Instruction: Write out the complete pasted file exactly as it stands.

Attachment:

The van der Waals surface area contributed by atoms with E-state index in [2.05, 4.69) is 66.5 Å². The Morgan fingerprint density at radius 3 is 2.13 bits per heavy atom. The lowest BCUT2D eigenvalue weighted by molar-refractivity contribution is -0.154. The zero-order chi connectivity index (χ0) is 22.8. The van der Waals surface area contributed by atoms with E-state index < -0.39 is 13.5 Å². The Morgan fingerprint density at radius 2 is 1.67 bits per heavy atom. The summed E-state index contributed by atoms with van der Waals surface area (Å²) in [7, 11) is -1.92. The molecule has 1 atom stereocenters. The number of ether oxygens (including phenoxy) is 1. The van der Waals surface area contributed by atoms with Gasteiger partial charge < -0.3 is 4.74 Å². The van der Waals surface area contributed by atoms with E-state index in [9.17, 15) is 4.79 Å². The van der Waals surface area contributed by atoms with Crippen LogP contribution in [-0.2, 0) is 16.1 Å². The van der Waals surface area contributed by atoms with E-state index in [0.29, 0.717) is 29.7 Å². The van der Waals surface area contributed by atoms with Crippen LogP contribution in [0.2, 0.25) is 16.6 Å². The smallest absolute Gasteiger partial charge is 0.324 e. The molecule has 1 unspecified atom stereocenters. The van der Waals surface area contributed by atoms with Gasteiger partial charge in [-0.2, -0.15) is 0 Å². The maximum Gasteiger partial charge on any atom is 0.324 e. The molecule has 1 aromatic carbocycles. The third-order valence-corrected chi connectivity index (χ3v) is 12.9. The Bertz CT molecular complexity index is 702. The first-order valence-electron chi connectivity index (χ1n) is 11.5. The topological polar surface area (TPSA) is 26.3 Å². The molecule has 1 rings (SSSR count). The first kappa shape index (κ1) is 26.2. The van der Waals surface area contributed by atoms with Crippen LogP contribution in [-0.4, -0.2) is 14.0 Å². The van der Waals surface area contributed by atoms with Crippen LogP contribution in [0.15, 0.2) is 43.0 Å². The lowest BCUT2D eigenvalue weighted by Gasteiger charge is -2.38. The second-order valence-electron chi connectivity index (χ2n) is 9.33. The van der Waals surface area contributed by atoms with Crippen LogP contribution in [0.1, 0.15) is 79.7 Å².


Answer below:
The van der Waals surface area contributed by atoms with E-state index in [2.05, 4.69) is 66.5 Å². The Morgan fingerprint density at radius 3 is 2.13 bits per heavy atom. The lowest BCUT2D eigenvalue weighted by molar-refractivity contribution is -0.154. The zero-order chi connectivity index (χ0) is 22.8. The van der Waals surface area contributed by atoms with E-state index < -0.39 is 13.5 Å². The Morgan fingerprint density at radius 2 is 1.67 bits per heavy atom. The summed E-state index contributed by atoms with van der Waals surface area (Å²) in [7, 11) is -1.92. The molecule has 1 atom stereocenters. The number of ether oxygens (including phenoxy) is 1. The van der Waals surface area contributed by atoms with Gasteiger partial charge < -0.3 is 4.74 Å². The van der Waals surface area contributed by atoms with E-state index in [9.17, 15) is 4.79 Å². The van der Waals surface area contributed by atoms with Crippen LogP contribution in [-0.2, 0) is 16.1 Å². The van der Waals surface area contributed by atoms with E-state index in [0.29, 0.717) is 29.7 Å². The van der Waals surface area contributed by atoms with Crippen LogP contribution in [0.2, 0.25) is 16.6 Å². The smallest absolute Gasteiger partial charge is 0.324 e. The molecule has 1 unspecified atom stereocenters. The van der Waals surface area contributed by atoms with Gasteiger partial charge in [-0.2, -0.15) is 0 Å². The maximum Gasteiger partial charge on any atom is 0.324 e. The molecule has 1 aromatic carbocycles. The third-order valence-corrected chi connectivity index (χ3v) is 12.9. The Bertz CT molecular complexity index is 702. The first-order valence-electron chi connectivity index (χ1n) is 11.5. The topological polar surface area (TPSA) is 26.3 Å². The molecule has 1 rings (SSSR count). The first kappa shape index (κ1) is 26.2. The van der Waals surface area contributed by atoms with Crippen LogP contribution in [-0.4, -0.2) is 14.0 Å². The van der Waals surface area contributed by atoms with Crippen LogP contribution in [0.15, 0.2) is 43.0 Å². The lowest BCUT2D eigenvalue weighted by Gasteiger charge is -2.38. The second-order valence-electron chi connectivity index (χ2n) is 9.33. The van der Waals surface area contributed by atoms with Crippen LogP contribution in [0.1, 0.15) is 79.7 Å².